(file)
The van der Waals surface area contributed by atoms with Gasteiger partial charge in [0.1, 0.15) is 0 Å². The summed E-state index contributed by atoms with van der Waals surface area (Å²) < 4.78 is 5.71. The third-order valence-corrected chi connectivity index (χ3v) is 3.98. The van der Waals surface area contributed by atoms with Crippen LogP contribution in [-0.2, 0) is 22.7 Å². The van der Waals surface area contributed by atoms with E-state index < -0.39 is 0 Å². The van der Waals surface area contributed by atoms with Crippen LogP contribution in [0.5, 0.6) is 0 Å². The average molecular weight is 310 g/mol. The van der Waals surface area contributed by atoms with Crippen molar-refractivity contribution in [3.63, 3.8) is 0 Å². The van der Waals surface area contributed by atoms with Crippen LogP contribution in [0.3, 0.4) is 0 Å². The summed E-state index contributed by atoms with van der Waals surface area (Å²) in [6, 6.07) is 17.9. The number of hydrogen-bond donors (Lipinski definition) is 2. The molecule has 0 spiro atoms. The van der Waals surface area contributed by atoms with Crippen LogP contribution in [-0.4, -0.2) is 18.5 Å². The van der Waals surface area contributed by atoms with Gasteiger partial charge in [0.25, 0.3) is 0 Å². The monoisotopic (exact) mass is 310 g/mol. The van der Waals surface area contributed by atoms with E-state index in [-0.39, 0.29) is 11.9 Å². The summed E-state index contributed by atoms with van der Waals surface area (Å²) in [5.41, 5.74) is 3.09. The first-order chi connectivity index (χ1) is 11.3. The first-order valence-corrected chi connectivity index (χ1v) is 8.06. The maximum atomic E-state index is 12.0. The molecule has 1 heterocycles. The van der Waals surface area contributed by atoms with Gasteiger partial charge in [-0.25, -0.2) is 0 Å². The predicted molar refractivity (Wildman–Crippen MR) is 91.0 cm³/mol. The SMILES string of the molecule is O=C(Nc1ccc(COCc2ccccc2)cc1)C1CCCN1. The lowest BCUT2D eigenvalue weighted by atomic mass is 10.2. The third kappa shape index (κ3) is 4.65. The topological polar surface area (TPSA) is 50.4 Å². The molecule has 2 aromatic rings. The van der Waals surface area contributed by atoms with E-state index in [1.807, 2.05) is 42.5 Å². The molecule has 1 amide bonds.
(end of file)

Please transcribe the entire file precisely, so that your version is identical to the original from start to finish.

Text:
The van der Waals surface area contributed by atoms with Gasteiger partial charge in [0.1, 0.15) is 0 Å². The summed E-state index contributed by atoms with van der Waals surface area (Å²) < 4.78 is 5.71. The third-order valence-corrected chi connectivity index (χ3v) is 3.98. The van der Waals surface area contributed by atoms with Crippen LogP contribution in [-0.2, 0) is 22.7 Å². The van der Waals surface area contributed by atoms with E-state index < -0.39 is 0 Å². The van der Waals surface area contributed by atoms with Crippen LogP contribution in [0.5, 0.6) is 0 Å². The average molecular weight is 310 g/mol. The van der Waals surface area contributed by atoms with Crippen molar-refractivity contribution in [3.63, 3.8) is 0 Å². The van der Waals surface area contributed by atoms with Crippen LogP contribution in [0.3, 0.4) is 0 Å². The summed E-state index contributed by atoms with van der Waals surface area (Å²) in [6, 6.07) is 17.9. The number of hydrogen-bond donors (Lipinski definition) is 2. The molecule has 0 spiro atoms. The van der Waals surface area contributed by atoms with Crippen LogP contribution in [-0.4, -0.2) is 18.5 Å². The van der Waals surface area contributed by atoms with Gasteiger partial charge in [0.25, 0.3) is 0 Å². The monoisotopic (exact) mass is 310 g/mol. The van der Waals surface area contributed by atoms with E-state index in [-0.39, 0.29) is 11.9 Å². The summed E-state index contributed by atoms with van der Waals surface area (Å²) in [5.41, 5.74) is 3.09. The first-order chi connectivity index (χ1) is 11.3. The first-order valence-corrected chi connectivity index (χ1v) is 8.06. The maximum atomic E-state index is 12.0. The molecule has 1 heterocycles. The van der Waals surface area contributed by atoms with Gasteiger partial charge in [-0.25, -0.2) is 0 Å². The predicted molar refractivity (Wildman–Crippen MR) is 91.0 cm³/mol. The SMILES string of the molecule is O=C(Nc1ccc(COCc2ccccc2)cc1)C1CCCN1. The lowest BCUT2D eigenvalue weighted by atomic mass is 10.2. The third kappa shape index (κ3) is 4.65. The topological polar surface area (TPSA) is 50.4 Å². The molecule has 2 aromatic rings. The van der Waals surface area contributed by atoms with E-state index in [1.807, 2.05) is 42.5 Å². The molecule has 1 amide bonds.